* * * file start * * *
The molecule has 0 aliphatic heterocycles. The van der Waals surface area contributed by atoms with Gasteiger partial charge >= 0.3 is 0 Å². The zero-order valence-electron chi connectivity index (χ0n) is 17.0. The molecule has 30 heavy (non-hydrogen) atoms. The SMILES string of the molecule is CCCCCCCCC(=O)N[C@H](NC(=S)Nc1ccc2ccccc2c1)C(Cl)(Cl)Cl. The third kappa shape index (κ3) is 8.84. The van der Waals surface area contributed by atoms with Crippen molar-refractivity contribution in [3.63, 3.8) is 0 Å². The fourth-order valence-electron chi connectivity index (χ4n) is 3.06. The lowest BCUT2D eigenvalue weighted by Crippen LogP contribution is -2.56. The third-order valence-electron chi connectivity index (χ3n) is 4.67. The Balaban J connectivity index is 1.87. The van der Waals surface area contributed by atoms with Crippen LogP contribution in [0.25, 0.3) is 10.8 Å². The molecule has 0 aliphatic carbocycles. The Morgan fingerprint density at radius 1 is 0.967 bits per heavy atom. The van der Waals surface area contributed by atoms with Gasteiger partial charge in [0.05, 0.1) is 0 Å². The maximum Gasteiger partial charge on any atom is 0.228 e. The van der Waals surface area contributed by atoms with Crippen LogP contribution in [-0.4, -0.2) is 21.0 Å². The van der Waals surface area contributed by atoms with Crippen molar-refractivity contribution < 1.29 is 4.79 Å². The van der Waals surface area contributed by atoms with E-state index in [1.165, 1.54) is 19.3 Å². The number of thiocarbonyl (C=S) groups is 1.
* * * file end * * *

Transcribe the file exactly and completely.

The molecule has 0 aliphatic heterocycles. The van der Waals surface area contributed by atoms with Gasteiger partial charge >= 0.3 is 0 Å². The zero-order valence-electron chi connectivity index (χ0n) is 17.0. The molecule has 30 heavy (non-hydrogen) atoms. The SMILES string of the molecule is CCCCCCCCC(=O)N[C@H](NC(=S)Nc1ccc2ccccc2c1)C(Cl)(Cl)Cl. The third kappa shape index (κ3) is 8.84. The van der Waals surface area contributed by atoms with Crippen molar-refractivity contribution in [3.63, 3.8) is 0 Å². The fourth-order valence-electron chi connectivity index (χ4n) is 3.06. The lowest BCUT2D eigenvalue weighted by Crippen LogP contribution is -2.56. The third-order valence-electron chi connectivity index (χ3n) is 4.67. The Balaban J connectivity index is 1.87. The van der Waals surface area contributed by atoms with Crippen LogP contribution in [0.25, 0.3) is 10.8 Å². The molecule has 0 aliphatic carbocycles. The Morgan fingerprint density at radius 1 is 0.967 bits per heavy atom. The van der Waals surface area contributed by atoms with Gasteiger partial charge in [0.05, 0.1) is 0 Å². The maximum Gasteiger partial charge on any atom is 0.228 e. The van der Waals surface area contributed by atoms with Crippen LogP contribution in [-0.4, -0.2) is 21.0 Å². The van der Waals surface area contributed by atoms with Crippen molar-refractivity contribution < 1.29 is 4.79 Å². The van der Waals surface area contributed by atoms with E-state index in [1.165, 1.54) is 19.3 Å². The number of thiocarbonyl (C=S) groups is 1.